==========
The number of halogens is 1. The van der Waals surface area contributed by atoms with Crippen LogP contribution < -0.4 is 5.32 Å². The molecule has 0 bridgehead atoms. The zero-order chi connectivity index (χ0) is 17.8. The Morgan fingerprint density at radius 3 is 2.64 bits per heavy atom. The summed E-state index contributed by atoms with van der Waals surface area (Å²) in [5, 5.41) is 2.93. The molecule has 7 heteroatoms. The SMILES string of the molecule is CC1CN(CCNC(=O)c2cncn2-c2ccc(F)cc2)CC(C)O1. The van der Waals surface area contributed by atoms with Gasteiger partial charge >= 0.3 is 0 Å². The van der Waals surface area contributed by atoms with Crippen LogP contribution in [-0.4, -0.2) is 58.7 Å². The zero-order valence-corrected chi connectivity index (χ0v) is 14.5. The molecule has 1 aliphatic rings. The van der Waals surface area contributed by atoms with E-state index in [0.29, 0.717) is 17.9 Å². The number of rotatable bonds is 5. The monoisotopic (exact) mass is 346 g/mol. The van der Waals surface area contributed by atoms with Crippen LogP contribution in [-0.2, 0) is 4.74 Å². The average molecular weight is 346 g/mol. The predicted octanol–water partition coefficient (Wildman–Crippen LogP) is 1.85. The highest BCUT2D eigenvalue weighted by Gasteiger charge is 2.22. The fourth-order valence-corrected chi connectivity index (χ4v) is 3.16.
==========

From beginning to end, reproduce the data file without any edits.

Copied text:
The number of halogens is 1. The van der Waals surface area contributed by atoms with Crippen LogP contribution < -0.4 is 5.32 Å². The molecule has 0 bridgehead atoms. The zero-order chi connectivity index (χ0) is 17.8. The Morgan fingerprint density at radius 3 is 2.64 bits per heavy atom. The summed E-state index contributed by atoms with van der Waals surface area (Å²) in [5, 5.41) is 2.93. The molecule has 7 heteroatoms. The SMILES string of the molecule is CC1CN(CCNC(=O)c2cncn2-c2ccc(F)cc2)CC(C)O1. The van der Waals surface area contributed by atoms with Gasteiger partial charge >= 0.3 is 0 Å². The van der Waals surface area contributed by atoms with Crippen LogP contribution in [-0.4, -0.2) is 58.7 Å². The zero-order valence-corrected chi connectivity index (χ0v) is 14.5. The molecule has 1 aliphatic rings. The van der Waals surface area contributed by atoms with E-state index in [0.29, 0.717) is 17.9 Å². The number of rotatable bonds is 5. The monoisotopic (exact) mass is 346 g/mol. The van der Waals surface area contributed by atoms with Crippen LogP contribution in [-0.2, 0) is 4.74 Å². The average molecular weight is 346 g/mol. The predicted octanol–water partition coefficient (Wildman–Crippen LogP) is 1.85. The highest BCUT2D eigenvalue weighted by Gasteiger charge is 2.22. The fourth-order valence-corrected chi connectivity index (χ4v) is 3.16.